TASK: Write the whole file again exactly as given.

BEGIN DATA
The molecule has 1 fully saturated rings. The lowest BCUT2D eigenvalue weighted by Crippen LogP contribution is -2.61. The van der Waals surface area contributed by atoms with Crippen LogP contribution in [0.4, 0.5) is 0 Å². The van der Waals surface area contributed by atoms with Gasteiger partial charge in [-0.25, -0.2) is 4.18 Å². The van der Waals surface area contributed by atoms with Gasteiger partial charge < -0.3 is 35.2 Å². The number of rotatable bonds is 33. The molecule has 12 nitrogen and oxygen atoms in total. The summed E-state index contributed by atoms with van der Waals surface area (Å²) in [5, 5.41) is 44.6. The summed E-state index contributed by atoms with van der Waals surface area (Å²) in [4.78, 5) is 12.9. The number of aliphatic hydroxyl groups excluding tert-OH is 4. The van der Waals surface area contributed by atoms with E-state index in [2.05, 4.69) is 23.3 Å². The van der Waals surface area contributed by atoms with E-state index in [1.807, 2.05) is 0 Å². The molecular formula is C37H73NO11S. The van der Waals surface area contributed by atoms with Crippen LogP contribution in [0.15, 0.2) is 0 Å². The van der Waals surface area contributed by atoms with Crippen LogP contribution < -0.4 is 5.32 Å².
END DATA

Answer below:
The molecule has 1 fully saturated rings. The lowest BCUT2D eigenvalue weighted by Crippen LogP contribution is -2.61. The van der Waals surface area contributed by atoms with Crippen LogP contribution in [0.4, 0.5) is 0 Å². The van der Waals surface area contributed by atoms with Gasteiger partial charge in [-0.25, -0.2) is 4.18 Å². The van der Waals surface area contributed by atoms with Gasteiger partial charge < -0.3 is 35.2 Å². The number of rotatable bonds is 33. The molecule has 12 nitrogen and oxygen atoms in total. The summed E-state index contributed by atoms with van der Waals surface area (Å²) in [5, 5.41) is 44.6. The summed E-state index contributed by atoms with van der Waals surface area (Å²) in [4.78, 5) is 12.9. The number of aliphatic hydroxyl groups excluding tert-OH is 4. The van der Waals surface area contributed by atoms with E-state index in [2.05, 4.69) is 23.3 Å². The van der Waals surface area contributed by atoms with E-state index in [1.807, 2.05) is 0 Å². The molecular formula is C37H73NO11S. The van der Waals surface area contributed by atoms with Crippen LogP contribution in [0.15, 0.2) is 0 Å². The van der Waals surface area contributed by atoms with Crippen LogP contribution < -0.4 is 5.32 Å².